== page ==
Sermon for March 12, 2015 ~ 11:00 HE 1
Feast Day of Gregory the Great,
Bishop of Rome, 604
The Rev. Vicki K. Hesse
St. Philip’s In The Hills Parish, Tucson, AZ
For online access to the readings click here
I speak to you in the name of One God:
Father, Son and Holy Spirit. Amen
Today is the Feast Day of Gregory The Great, Bishop of Rome (aka Pope), who died in 604.
He assumed this title for his office, “servant of the servants of God.”
What do you know about him?
Biographical information includes:
· Born into a ruling class family 540
· Became appointee of Roman emperor 573,
o During time of plague (1/3 died)
· When father died, retired to monastic life
· Appointed by Pope Pelagius II to be “ambassador to Constantinople 579
· Pelagius died 590, elected successor
· Organized defense of Rome at Lombard invasion and arranged food from papal granaries in Sicily to be used to feed people
· Gift of administration and smarts: educated in grammar, rhetoric, literature, sciences, law
· “Unremarkable” in theology, but prolific in writing and documenting (“Pastoral care”)
· Ordered church liturgy
o Revised Mass to move the Our Father to the end of the mass and before the fraction
o Created divine liturgy of the “presanctified gifts” (which we use for LEMs or Deacon mass)
o Established “plainchant” which took the name of “Gregorian chant”
· Organized Almsgiving and offerings (pre-systematic accounting methods) to the church, making it well-funded (to feed the poor)
· Influenced several key missionaries/evangelists
o Appointed Augustine, first Arch Bishop of Canterbury and evangelist to the Anglo-Saxons
o Arranged for baptism of King Ethelbert in UK, ~601 (first Christian king)
o Wrote of Benedict’s “Life” in his “Dialogues” and used this style of monasticism as an instrument of evangelization for Augustine
o Appointed Remigius as Bishop of Rheims, influencing the Franks to cooperate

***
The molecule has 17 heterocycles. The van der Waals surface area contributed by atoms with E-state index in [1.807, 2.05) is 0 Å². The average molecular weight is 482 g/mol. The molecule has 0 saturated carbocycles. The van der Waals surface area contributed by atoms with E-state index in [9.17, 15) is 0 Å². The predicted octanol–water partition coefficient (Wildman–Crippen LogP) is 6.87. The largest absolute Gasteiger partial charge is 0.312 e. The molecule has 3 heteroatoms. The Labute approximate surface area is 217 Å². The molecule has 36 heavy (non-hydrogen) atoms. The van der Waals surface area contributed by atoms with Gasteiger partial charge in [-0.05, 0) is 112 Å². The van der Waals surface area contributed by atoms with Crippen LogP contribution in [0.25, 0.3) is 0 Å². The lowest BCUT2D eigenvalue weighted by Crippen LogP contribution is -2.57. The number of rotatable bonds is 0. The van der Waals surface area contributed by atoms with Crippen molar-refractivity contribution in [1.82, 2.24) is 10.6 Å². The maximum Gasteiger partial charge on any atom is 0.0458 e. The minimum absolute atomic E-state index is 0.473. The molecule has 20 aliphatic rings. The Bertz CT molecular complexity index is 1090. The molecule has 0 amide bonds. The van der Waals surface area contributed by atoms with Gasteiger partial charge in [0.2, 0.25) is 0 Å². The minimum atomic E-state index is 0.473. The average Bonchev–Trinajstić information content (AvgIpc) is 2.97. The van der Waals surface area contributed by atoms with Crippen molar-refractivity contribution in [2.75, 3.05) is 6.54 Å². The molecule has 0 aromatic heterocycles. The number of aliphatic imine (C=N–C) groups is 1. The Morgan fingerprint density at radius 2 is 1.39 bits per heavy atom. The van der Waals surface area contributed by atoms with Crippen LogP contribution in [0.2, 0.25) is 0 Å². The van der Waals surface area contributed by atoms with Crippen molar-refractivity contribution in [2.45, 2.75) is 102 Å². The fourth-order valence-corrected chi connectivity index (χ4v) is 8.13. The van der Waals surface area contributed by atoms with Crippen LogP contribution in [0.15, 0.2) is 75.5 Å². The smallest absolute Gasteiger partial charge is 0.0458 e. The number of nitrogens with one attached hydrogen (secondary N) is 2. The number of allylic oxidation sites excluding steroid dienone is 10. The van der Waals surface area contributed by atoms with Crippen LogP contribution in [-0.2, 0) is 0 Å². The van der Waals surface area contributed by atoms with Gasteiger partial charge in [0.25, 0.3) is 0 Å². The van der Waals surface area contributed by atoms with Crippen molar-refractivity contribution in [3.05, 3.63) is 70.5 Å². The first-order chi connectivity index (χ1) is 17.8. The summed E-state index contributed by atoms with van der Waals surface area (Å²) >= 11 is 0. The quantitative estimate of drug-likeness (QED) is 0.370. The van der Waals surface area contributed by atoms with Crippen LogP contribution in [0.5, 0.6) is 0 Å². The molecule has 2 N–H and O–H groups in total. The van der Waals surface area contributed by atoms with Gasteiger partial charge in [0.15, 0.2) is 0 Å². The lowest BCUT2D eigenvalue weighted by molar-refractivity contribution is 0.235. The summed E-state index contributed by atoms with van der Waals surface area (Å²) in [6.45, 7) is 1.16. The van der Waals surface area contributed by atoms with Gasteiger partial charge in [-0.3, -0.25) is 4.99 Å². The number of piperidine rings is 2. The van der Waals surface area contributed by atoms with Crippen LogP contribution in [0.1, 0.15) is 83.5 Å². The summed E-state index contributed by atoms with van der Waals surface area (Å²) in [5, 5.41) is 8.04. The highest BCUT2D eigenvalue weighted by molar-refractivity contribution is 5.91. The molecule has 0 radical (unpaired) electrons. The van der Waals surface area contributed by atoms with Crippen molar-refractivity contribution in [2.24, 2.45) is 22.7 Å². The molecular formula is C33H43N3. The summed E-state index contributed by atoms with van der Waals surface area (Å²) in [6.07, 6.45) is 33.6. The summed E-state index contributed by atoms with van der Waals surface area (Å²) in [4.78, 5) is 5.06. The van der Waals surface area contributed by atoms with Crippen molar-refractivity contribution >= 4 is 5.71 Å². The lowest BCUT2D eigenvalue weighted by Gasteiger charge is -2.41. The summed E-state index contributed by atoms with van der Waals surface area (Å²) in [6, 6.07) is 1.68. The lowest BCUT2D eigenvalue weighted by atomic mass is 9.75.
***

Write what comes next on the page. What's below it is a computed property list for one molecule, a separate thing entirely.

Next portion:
· Encouraged “unity in diversity” with the English Church by adopting customs that are “acceptable to God” and by learning from that – this was early ecumenical work.
Clearly, Gregory the Great was a gifted administrator and yet, can you see a thread through all his life?
But especially, serving others.
Gregory adopted the moniker,
“a servant to the servants of God.”
I think that is why the lectionary authors selected the Gospel reading today about “whoever wishes to be first among you must be slave of all…not to be served but to serve.”
So, I wonder how this is relevant to us today?
We all have gifts from God,
some for hospitality,
some for administration,
some for manual labor…
Can you think of a time
when you have offered your gifts to someone
so that they could serve others?
Imagine how the chain of service happened… what stories might you think of?
I believe the good news today is in
God’s serving others, through us.
God’s gracious loving-kindness is manifest in the gifts that we have been given and then give to others.
The very first gift that God gives us is love. Think about the first time you found yourself in love – from where did that love arise? In your heart, but originally from God.
God loves – so we love.
God gives – so we give.
Jesus served – so we serve.
May this day when we commemorate Gregory the Great arise as a beacon of hope and example how God is still working in our lives,
Every day and in every way.